Remember when I asked the question, “What is Bon Appétempt?” and said that I wanted to write about gymnastics? Well, that wasn’t an empty threat. Truthfully, I’m feeling pretty weird about posting this here, but whenever I feel this way, I’m almost always reassured by the fact that I’ve definitely posted weirder things here in the past. Point being, thanks for reading part one of what I think will be a three or four part series.
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March 25th, 2015
I’m on Gymnastike.org (pronounced Gym-nast-eek), which is the website where I get most of my gymnastics information, to find out what is going on in Jesolo, Italy. A competition is set to start there this week. It’s not a big competition, but it marks a big moment in the present-day milieu of elite gymnastics as it’s the first competition in almost three years for 2012 gold-medal winning Olympians Aly Raisman and Gabby Douglas. Put in more familiar terms, Raisman and Douglas competing in this meet is the gymnastics equivalent to that moment in politics when a major politician announces their candidacy for president—only of course instead of running for president, these gymnasts are throwing their hat in the ring for a second Olympic team.
Even if you’re not a gymnastics fan, if you tuned in to any of the 2012 Olympics, these names probably sound familiar. In addition to the team gold, Douglas and Raisman also took home individual gold medals: Douglas in the all-around and Raisman on floor exercise. Raisman won bronze on beam too, making her the most decorated gymnast of the 2012 Games.
But the first headline I see and thus the first one I click on is about Kyla Ross. New Bar Routine for Ross it reads. Ross was also a part of that 2012 gold-medal winning Olympic team, though she was by far its quietest member; she wasn’t expected to qualify for any of the individual competitions and didn’t, nor did her unimpressed face on the medal stand inspire a meme. After the Olympics, she stayed quiet. Unlike her other four teammates, she never went “pro” a.k.a. she never accepted money to endorse products, and she also never really took any time off from training. This means that her bar routine has basically been the same for a number of years now. (That is how gymnastics works: you learn skills, you learn how to connect them in a routine, and then you do that routine everyday for the rest of your young life so that by the time you compete the routine, you can perform it sans thinking.) In other words, a headline like New Bar Routine for Ross is total click-bait for someone like me.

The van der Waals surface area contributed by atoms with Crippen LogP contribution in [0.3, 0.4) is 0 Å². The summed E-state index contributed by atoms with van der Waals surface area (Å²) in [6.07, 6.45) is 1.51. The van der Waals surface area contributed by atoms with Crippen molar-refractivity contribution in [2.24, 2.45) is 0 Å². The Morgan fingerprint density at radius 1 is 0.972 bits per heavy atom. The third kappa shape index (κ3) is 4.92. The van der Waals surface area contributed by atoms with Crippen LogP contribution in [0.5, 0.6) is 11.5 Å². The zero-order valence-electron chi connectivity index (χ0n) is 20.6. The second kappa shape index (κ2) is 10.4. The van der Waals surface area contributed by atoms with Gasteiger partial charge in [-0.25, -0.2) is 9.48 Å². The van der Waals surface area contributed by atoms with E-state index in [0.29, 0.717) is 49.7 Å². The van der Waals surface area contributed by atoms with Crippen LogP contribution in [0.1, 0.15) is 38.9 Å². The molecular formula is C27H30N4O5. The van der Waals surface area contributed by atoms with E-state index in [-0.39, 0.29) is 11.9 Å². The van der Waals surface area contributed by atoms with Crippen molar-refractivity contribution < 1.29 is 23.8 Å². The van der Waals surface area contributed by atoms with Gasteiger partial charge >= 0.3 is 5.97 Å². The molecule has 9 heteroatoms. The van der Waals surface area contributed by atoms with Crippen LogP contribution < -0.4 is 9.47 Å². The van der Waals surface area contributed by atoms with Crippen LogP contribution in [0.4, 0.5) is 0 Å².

Only, when I click on the video, I am denied access because I’m not a gold member of the site. To be a gold member, you have to pay money, about $20/month.
I’d been resisting becoming a gold member for a couple of years now, but after a few minutes of online research, I realize that Gymnastike has purchased the rights to the Jesolo meet and if I don’t become a gold member, not only will I not be able to see Kyla’s new bar routine, but I also won’t be able to see a moment of Aly and Gabby’s first competition back.
The last time the United States saw back-to-back Olympians in women’s gymnastics was in 2000, which may not seem that long ago. However, back then completely different rules applied. In 2000, seven women comprised an Olympic team. Remember 1996’s gold-medal-winning “Magnificent Seven”? Well, today teams are down to just five members. Thus, 2012’s “Fierce Five.”*
Plus, in 1997, the International Gymnastics Federation or F.I.G., which is the sport's international governing body, ruled to change the minimum age for senior international competition to 16 instead of 15. (In the 1980s, the minimum had been 14.) This minimum age requirement is key because even if you’ve never caught a moment of a gymnastics competition, you probably still know that it’s a sport lousy with teenagers. Remember Nadia Comaneci? She was just 14 when she won the Olympic all-around title in 1976. If today’s rules had applied then, we might not even know her name.